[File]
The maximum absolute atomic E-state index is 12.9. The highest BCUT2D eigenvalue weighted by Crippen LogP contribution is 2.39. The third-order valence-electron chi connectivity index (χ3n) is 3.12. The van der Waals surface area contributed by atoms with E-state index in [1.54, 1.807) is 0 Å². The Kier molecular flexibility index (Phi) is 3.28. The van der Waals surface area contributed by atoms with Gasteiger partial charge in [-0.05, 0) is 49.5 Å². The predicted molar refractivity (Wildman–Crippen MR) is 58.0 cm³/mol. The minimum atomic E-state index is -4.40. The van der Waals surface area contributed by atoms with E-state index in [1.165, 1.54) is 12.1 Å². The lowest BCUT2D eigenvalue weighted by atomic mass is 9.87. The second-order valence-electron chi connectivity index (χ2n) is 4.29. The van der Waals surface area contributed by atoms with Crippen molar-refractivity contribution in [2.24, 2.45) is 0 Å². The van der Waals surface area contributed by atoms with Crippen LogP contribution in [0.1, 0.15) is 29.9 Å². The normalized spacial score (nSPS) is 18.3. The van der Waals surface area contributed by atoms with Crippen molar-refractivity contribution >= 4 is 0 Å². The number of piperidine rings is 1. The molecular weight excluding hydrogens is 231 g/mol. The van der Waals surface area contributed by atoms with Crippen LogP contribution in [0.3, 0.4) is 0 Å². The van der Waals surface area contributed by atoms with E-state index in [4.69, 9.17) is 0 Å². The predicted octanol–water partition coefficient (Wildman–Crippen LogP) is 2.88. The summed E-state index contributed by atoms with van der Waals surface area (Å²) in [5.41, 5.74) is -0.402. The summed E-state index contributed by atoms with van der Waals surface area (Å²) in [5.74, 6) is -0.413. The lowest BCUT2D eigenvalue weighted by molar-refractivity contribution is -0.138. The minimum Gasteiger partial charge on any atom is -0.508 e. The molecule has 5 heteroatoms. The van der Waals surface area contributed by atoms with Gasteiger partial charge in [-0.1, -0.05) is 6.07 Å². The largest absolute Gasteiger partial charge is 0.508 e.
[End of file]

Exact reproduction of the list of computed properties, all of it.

The maximum absolute atomic E-state index is 12.9. The highest BCUT2D eigenvalue weighted by Crippen LogP contribution is 2.39. The third-order valence-electron chi connectivity index (χ3n) is 3.12. The van der Waals surface area contributed by atoms with E-state index in [1.54, 1.807) is 0 Å². The Kier molecular flexibility index (Phi) is 3.28. The van der Waals surface area contributed by atoms with Gasteiger partial charge in [-0.05, 0) is 49.5 Å². The predicted molar refractivity (Wildman–Crippen MR) is 58.0 cm³/mol. The minimum atomic E-state index is -4.40. The van der Waals surface area contributed by atoms with E-state index in [1.165, 1.54) is 12.1 Å². The lowest BCUT2D eigenvalue weighted by atomic mass is 9.87. The second-order valence-electron chi connectivity index (χ2n) is 4.29. The van der Waals surface area contributed by atoms with Crippen molar-refractivity contribution in [2.24, 2.45) is 0 Å². The van der Waals surface area contributed by atoms with Crippen LogP contribution in [0.1, 0.15) is 29.9 Å². The normalized spacial score (nSPS) is 18.3. The van der Waals surface area contributed by atoms with Crippen molar-refractivity contribution >= 4 is 0 Å². The number of piperidine rings is 1. The molecular weight excluding hydrogens is 231 g/mol. The van der Waals surface area contributed by atoms with Crippen LogP contribution in [0.3, 0.4) is 0 Å². The van der Waals surface area contributed by atoms with E-state index in [4.69, 9.17) is 0 Å². The predicted octanol–water partition coefficient (Wildman–Crippen LogP) is 2.88. The summed E-state index contributed by atoms with van der Waals surface area (Å²) in [5.41, 5.74) is -0.402. The summed E-state index contributed by atoms with van der Waals surface area (Å²) in [5.74, 6) is -0.413. The lowest BCUT2D eigenvalue weighted by molar-refractivity contribution is -0.138. The minimum Gasteiger partial charge on any atom is -0.508 e. The molecule has 5 heteroatoms. The van der Waals surface area contributed by atoms with Gasteiger partial charge in [-0.1, -0.05) is 6.07 Å². The largest absolute Gasteiger partial charge is 0.508 e.